WITCH – Zango: Album Review

WITCH, originators of Zamrock, return with their first album in 39 years.  And they pick up right where they left off.

Release Date:  2nd June 2023

Label: Desert Days Sound

Formats: CD, Vinyl, Download, Streaming

One way or another, 2023 is turning into one heck of a year, as far as new music is concerned.  My list of potential candidates for my Album of the Year is already a mighty long one but, this afternoon, a few candidates had to step aside, because Zango, the new album from WITCH, originators of Zamrock and now back to serve up a stunning second helping of that very commodity, is a stunner.

Back in the early and mid-70s, Zambia was the place to be to hear the Western rock, soul and funk styles being given a distinctly African twist.  The sounds of Hendrix, The Stones, Cream, Sly, James Brown and British heavy rockers like Deep Purple and Trapeze were causing quite a stir with the local youth; added to that, the rich copper deposits in newly-independent Zambia were attracting migrant workers from all over southern Africa – all with their own cultures and musical traditions to feed into the burgeoning music scene.  The result was a distinctive brand of no-holds-barred rock, infused with percussive and resonant African rhythms, all fueled by an attitude that dictated “anything goes.”

Amongst the pioneers of these new sounds were a pair of gentlemen – Emmanuel ‘Jagari’ Chanda and Patrick Mwondela who put together their band – originally called Kingston Market, before the moniker was changed first to Footswitch, then shortened to Switch, before being shortened even more to The Witch.  In time, the name evolved into an acronym, WITCH – We Intend To Cause Havoc.  And so they did.

WITCH released their debut album, Introduction, in 1972 and, between then and 1984 released a further six albums, including Lazy Bones!! (1975) – generally regarded as their finest hour (at least, maybe, until now).  The albums defined the heady amalgam of Western and African musical styles; Zamrock was born.

The euphoria couldn’t and didn’t last.  By the mid-1980s, the Zambian economy was in freefall, as the price of copper collapsed, and the country, like much of its parent continent, was being ravaged by HIV.  Music – both live and on record – became an unaffordable luxury, WITCH split up and Zamrock became a footnote in the musical history of Africa.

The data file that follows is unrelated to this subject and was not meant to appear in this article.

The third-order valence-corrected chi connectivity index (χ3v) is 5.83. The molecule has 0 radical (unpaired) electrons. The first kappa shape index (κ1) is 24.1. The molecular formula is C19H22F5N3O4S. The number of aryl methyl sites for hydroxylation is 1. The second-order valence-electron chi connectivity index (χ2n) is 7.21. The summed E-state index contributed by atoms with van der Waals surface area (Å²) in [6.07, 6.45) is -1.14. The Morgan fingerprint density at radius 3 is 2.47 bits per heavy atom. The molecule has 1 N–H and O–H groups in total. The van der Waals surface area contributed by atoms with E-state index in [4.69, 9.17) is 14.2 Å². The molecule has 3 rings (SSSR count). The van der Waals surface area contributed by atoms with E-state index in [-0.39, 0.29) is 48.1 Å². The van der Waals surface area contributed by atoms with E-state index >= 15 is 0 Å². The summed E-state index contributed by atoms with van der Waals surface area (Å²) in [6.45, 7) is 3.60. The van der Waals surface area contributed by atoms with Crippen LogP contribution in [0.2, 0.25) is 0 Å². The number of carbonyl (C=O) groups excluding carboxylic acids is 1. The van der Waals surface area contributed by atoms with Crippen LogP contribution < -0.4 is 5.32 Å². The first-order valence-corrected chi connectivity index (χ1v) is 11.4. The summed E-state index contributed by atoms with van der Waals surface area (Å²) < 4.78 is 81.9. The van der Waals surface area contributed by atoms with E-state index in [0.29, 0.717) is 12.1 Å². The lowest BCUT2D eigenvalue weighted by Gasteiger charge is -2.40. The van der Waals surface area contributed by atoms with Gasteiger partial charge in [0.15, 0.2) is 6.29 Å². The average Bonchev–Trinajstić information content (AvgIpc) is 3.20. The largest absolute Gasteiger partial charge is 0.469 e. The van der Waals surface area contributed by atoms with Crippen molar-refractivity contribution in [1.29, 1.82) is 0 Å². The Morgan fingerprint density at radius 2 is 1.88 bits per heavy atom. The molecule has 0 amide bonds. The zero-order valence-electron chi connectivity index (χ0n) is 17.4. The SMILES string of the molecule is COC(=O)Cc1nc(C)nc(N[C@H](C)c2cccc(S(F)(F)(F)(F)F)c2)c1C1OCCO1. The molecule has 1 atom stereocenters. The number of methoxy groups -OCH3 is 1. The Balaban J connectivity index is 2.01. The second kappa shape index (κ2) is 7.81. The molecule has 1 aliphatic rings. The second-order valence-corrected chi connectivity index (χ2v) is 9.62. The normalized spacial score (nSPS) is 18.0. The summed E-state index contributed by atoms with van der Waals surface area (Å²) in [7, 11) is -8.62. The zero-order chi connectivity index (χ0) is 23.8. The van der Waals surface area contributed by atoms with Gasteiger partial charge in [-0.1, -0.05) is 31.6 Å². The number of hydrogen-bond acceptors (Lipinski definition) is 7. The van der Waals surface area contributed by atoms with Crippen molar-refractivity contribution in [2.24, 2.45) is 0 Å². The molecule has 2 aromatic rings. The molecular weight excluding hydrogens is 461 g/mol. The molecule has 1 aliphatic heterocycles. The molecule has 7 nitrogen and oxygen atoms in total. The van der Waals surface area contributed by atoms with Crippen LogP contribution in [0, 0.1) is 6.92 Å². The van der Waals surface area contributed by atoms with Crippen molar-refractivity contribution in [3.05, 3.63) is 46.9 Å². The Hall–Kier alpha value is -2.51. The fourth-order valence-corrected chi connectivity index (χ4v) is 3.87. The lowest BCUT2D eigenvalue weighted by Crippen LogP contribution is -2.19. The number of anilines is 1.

But it didn’t die.  Not quite.

Interest in Zamrock continued to cause occasional tremors and, in 2013, WITCH reconvened, with founding pair Chanda and Mwondela supplemented by new members from The Netherlands, Germany and Switzerland and, in 2021, the new band re-entered DB Studios in Lusaka – scene of their Lazy Bones!! triumph – to re-ignite the WITCH bonfire.  Recording had ceased at the studio some time previously and the equipment was in a poor state of repair.  Chanda takes up the story: “The whole band converged in Lusaka, Zambia in November, 2021.  I had to plead with the [studio] owner.  It was almost a kind of unintentional Zamrock museum, with this gigantic archive of vinyl records of all the Zamrock bands.  We were amazed to find all of the original equipment there that was actually used in the 70s.  One of the local engineers, Michael Linyama, was basically just soldering in the back room the whole time we were there to get all the phaser and fuzz pedals they used in the 70s working again… The studio’s recording machines were outdated and almost obsolete.  We barely managed to salvage some things out of there.  But that’s what makes the sound unique – it’s like the roots, sound-wise, go back to the days of Lazy Bones!!”

Well – all I can say to that is that those tribulations were well worth the effort.  Zango, the first recorded output from WITCH since Kuomboka, 39 years ago, is a stunning, seminal album.  Zamrock lives again.